In 1996, the city of Bristol (UK) embarked upon a project they called “the Legible City Initiative.” The idea of the project was to make the city as a whole more navigable, coherent and comprehensible, and to “improve people’s understanding and experience of the city through identity, information and transport projects.” The proponents argued that the problem of wayfinding in the city wasn’t just a question of more or better signage, but also of understanding how people operated in Bristol: where people were headed, where they came from, paths used more or less regularly (and why), key points of transfer and interchange, neighborhoods, dividers, borders, modes of transit, attractors and detractors, services and activities. Some fundamental principles of the project were:
- The most effective way to design for public places is to “think like the everyday person”: the users of a city are probably very different from those who design it.
- Legible cities are open, easy and connected.
- Creating legibility requires a multitude of projects and coordination between many organizations and individuals.
- Building trust with users is of paramount importance; details matter.
- Information should be in the right place at the right time.
As we were discussing the idea of legible cities, Bev said, “Cities are both unified and chaotic. On my daily drive to work, I pass through many neighborhoods, completely familiar with my route through these spaces, but not necessarily at all familiar with what lies to either side of it. As a former bicycle commuter, I experienced these spaces very differently, experiencing the houses and lateral views between them in more detail. As a subway user in Montreal, I understood the city as a well-structured set of interconnected routes: when I began to drive a car there, I might just as well have been a newcomer, for all I understood of the traffic patterns of the city. We understand the city based largely on our own circumlocutions of it, often with little awareness of the others going about their business, following their own courses of interaction which may or may not intersect. Most of the time, there’s a lot of about the city you don’t know, and don’t need to know, in order to navigate. You probably don’t know much about your city’s sewer system, for example, unless it’s backed up into your basement a couple of times.” This seemed to capture the idea very well for us.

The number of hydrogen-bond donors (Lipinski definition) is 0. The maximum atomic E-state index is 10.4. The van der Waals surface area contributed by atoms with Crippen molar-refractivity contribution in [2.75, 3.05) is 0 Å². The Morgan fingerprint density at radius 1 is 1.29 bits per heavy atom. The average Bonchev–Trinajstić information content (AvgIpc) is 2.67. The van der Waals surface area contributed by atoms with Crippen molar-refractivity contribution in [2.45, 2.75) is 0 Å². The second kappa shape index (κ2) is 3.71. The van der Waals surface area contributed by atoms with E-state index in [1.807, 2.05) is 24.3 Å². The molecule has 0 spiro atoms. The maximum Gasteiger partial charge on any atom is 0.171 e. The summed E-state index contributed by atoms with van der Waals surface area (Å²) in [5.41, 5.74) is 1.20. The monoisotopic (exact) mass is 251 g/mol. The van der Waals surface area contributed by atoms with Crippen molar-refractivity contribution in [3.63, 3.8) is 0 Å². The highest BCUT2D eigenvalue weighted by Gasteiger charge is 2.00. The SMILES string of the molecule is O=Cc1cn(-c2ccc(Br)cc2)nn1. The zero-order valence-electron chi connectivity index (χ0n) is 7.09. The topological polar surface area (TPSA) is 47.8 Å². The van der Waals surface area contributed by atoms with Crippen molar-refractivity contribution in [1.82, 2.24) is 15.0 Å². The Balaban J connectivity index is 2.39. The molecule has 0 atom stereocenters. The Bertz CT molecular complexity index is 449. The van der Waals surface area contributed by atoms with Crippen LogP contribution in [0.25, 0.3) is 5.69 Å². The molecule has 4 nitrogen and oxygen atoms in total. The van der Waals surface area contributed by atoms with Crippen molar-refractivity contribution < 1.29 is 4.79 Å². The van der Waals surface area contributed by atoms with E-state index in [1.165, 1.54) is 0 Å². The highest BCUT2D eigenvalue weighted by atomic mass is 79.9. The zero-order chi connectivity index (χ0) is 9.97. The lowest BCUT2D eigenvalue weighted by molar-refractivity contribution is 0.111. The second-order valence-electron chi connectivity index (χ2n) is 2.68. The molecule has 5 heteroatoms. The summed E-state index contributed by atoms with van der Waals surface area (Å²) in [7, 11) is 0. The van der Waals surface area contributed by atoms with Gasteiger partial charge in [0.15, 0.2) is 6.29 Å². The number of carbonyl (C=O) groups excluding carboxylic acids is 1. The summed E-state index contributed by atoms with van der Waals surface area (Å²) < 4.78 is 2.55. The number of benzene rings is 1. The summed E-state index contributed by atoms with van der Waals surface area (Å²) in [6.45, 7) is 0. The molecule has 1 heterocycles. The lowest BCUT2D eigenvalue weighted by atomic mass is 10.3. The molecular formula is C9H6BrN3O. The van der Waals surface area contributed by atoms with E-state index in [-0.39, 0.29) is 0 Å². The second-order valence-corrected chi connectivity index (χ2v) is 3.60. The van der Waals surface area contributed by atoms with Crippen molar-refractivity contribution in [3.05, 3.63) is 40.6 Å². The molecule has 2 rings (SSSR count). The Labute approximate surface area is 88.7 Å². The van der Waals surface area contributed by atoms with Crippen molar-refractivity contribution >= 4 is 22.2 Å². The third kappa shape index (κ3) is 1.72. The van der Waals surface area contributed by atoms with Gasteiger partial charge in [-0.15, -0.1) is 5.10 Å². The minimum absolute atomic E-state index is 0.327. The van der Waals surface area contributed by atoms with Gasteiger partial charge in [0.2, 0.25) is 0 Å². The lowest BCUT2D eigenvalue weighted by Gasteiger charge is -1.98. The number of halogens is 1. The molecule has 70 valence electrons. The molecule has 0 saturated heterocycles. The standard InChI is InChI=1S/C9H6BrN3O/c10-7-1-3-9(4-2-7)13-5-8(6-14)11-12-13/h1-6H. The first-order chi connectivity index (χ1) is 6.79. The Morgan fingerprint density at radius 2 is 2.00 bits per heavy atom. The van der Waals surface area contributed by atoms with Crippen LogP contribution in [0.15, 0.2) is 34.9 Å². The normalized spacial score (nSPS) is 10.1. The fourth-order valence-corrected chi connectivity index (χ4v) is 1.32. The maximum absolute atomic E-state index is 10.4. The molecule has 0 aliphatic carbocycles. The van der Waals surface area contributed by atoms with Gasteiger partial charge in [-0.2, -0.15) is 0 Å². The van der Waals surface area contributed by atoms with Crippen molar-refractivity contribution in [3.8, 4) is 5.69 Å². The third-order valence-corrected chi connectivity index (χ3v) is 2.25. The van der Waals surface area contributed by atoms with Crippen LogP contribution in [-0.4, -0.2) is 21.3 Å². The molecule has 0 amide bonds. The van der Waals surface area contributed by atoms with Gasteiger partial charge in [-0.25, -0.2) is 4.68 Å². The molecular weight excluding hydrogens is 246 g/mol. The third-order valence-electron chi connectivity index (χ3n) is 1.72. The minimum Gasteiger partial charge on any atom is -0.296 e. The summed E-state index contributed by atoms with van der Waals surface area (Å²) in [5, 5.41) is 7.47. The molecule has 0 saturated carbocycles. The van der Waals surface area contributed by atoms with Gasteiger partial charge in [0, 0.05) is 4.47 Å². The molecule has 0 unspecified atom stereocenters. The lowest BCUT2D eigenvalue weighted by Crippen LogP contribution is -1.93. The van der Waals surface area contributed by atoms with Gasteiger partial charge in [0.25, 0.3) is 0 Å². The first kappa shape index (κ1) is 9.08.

Moreover, people’s ideas of their city may tend to stitch together diverse and separate locales – their home neighborhood, their office, their favourite bakery, the unemployment office – as though they create something coherent, a narrative of the space as they experience it. This is how people seem to ‘read’ cities.
A city is known by one name, despite all the communities, systems, circuits, and collective identities that co-exist within that space, rubbing up against each other, interdependent but often in competition with each other for scarce resources, and not necessarily aware of each other. How we find our way through these spaces, or don’t find our way, is extremely complicated, drawing on our past experience of this and other cities, representations of the city, community experiences of the city, and the design, signs and symbols of the city itself. And often, all of this spatial and social parsing takes place in a nearly automatic fashion, making it both difficult to transfer to others, and sometimes inequitable.
We both work at a university, one of us as a professor and administrator, and the other as a kind of strategic academic problem solver and stick poker. Based on our collective experience and backgrounds, we have come to think about universities as complex systems: “a regularly interacting or interdependent group of items forming a unified whole“, characterized by interdependent structures, ill-defined boundaries, and behaviours that trigger changes to other parts of the system or loop back on themselves. They also are adaptive systems, in that the individual and collective behaviours can trigger sudden self-organization to a new and sometimes unexpected state and sets of behaviours.
Yes, that’s your department we’re talking about, and its relations with other departments, with the Faculty, with Facility Services, with the surrounding community, and so on.